Join In For Joplin: A 9/11 Call To Service and Remembrance

Join In For Joplin:

A 9/11 Call To Service and Remembrance

             On May 22, 2011 at 5:42 p.m., an EF-5 tornado ripped through the heart of Joplin, Missouri with destructive winds of over 200 m.p.h.  At times over a mile wide, the tornado gouged a 14 mile long path.  Television cameras could not capture the total devastation.  One hundred and fifty-nine people lost their lives that day and hundreds more were injured.  Over 8,000 homes and businesses were destroyed.

             Nevada, Missouri, sixty miles to the north of Joplin, is a small, rural community and home to Cottey College.  Cottey is a liberal arts college for women built on a commitment to service and education of women.  A culture of service is pervasive throughout the Cottey College campus and visible in the support of P.E.O. Chapters (a women’s philanthropic educational organization) to the college.  This culture of caring and service compelled Cottey students, faculty, and staff to respond to the needs of our friends, colleagues, and neighbors to the south.

             Although classes had been dismissed for the summer, Cottey students and personnel began responding immediately through search parties, medical response, emergency services, and supplies.  Back home in Pennsylvania, Cottey student Kendra Earl could not believe the devastation she was witnessing on television.  She had visited Joplin many times for shopping and entertainment during the past school year.  She needed to do something and distance wasn’t going to stop her.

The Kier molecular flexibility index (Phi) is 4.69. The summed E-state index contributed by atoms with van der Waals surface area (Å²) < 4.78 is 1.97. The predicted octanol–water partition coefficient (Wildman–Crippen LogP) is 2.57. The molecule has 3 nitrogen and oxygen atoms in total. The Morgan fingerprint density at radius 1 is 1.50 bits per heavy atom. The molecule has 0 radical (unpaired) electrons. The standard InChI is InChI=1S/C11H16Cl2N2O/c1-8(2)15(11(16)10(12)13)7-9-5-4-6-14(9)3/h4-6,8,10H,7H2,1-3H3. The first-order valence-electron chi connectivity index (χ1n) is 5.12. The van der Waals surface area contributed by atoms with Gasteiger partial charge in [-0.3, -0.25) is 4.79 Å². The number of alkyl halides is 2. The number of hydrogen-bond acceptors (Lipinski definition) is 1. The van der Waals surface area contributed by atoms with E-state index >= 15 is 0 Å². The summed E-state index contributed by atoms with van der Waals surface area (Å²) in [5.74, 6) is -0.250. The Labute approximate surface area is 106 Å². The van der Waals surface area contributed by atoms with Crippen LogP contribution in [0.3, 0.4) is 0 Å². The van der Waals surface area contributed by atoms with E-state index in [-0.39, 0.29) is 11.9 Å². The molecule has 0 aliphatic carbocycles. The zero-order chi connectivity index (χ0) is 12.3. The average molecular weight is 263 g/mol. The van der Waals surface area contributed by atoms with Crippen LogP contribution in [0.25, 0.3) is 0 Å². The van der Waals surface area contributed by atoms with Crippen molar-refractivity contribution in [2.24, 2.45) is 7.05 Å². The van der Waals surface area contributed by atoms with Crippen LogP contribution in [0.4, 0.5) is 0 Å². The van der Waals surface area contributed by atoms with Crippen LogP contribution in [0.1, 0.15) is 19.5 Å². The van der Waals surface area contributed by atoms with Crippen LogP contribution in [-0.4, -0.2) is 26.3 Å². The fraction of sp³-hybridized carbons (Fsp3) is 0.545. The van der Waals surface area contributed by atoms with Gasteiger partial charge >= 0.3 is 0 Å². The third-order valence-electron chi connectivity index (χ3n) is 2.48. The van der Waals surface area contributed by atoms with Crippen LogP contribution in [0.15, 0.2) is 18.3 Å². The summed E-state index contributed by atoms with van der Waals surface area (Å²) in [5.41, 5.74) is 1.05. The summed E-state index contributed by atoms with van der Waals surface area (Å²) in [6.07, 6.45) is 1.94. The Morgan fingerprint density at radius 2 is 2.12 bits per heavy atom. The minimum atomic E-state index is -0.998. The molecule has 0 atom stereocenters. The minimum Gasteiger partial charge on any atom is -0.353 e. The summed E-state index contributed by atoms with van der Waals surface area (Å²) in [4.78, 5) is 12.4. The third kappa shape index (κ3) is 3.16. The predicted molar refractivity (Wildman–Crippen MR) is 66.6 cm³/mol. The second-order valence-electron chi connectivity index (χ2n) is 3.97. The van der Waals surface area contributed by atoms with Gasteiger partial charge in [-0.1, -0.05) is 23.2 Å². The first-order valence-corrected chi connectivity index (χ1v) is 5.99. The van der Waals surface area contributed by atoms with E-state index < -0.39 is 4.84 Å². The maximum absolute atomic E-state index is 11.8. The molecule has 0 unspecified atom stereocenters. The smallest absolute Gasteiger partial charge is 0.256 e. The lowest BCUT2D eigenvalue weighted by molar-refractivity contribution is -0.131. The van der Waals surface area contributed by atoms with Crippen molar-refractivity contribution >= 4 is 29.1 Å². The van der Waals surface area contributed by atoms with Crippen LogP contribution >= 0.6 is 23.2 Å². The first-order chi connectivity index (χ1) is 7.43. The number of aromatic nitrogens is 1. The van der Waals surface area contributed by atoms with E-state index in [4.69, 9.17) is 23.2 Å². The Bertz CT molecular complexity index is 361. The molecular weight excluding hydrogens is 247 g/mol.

Within 24 hours Kendra had filled one tractor trailer with donations and sent it on its way to Joplin with the help of a volunteer truck driver.  Within another 24 hours, Kendra and her father were headed to Joplin to deliver another truck load of supplies.  Kendra’s compassion exceeded the 1,000 miles that separated her from Joplin and rallied the support and service from hundreds of individuals in her home state.

             Campus Activities Coordinator, Kris Korb utilized her Red Cross training to provide over two weeks of volunteer service to the citizens of Joplin as well as collected monetary donations from the campus community.  Assistant Vice President of Student Life, Helen Lodge called for volunteer blood donors and Director of Human Resources, Betsy McReynolds responded by collecting clothing and personal hygiene products for the victims.

             Eighteen year old Scott Hampton and his 24 year old brother Drew, sons of Experiential Learning and Student Success Coordinator Renee Hampton, were on scene that night manning search and recovery teams to rescue the trapped and injured.  Scott had attended his high school graduation and received his diploma only hours earlier.  Within the week, all six members of the Hampton family, including Cottey alumna Savannah Cory Hampton, had volunteered their services to the Joplin community as did the family of Deana Kerbs, secretary to the Vice President of Academic Affairs and John Shopper, manager of the service center/print shop.  In July, the Physical Plant employees of Cottey College held an auction with all proceeds going to the victims of the Joplin tornado.